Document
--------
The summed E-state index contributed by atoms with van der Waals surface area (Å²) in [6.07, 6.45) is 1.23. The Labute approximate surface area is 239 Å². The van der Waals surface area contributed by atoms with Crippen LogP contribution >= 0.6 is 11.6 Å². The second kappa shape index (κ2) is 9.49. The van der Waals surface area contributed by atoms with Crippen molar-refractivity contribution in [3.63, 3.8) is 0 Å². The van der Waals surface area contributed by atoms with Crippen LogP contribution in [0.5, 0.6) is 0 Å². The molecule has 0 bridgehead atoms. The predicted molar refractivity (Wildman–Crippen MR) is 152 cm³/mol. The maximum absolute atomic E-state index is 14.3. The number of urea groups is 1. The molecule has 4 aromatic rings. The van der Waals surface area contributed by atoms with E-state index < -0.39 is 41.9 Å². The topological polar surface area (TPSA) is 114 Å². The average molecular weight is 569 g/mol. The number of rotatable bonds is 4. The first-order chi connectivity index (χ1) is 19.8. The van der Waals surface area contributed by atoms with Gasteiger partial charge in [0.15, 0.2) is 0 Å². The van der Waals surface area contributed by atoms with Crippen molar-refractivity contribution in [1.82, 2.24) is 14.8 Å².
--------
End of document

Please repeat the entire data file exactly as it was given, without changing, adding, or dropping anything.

The summed E-state index contributed by atoms with van der Waals surface area (Å²) in [6.07, 6.45) is 1.23. The Labute approximate surface area is 239 Å². The van der Waals surface area contributed by atoms with Crippen LogP contribution >= 0.6 is 11.6 Å². The second kappa shape index (κ2) is 9.49. The van der Waals surface area contributed by atoms with Crippen molar-refractivity contribution in [3.63, 3.8) is 0 Å². The van der Waals surface area contributed by atoms with Crippen LogP contribution in [0.5, 0.6) is 0 Å². The molecule has 0 bridgehead atoms. The predicted molar refractivity (Wildman–Crippen MR) is 152 cm³/mol. The maximum absolute atomic E-state index is 14.3. The number of urea groups is 1. The molecule has 4 aromatic rings. The van der Waals surface area contributed by atoms with E-state index < -0.39 is 41.9 Å². The topological polar surface area (TPSA) is 114 Å². The average molecular weight is 569 g/mol. The number of rotatable bonds is 4. The first-order chi connectivity index (χ1) is 19.8. The van der Waals surface area contributed by atoms with Gasteiger partial charge in [0.15, 0.2) is 0 Å². The van der Waals surface area contributed by atoms with Crippen molar-refractivity contribution in [1.82, 2.24) is 14.8 Å².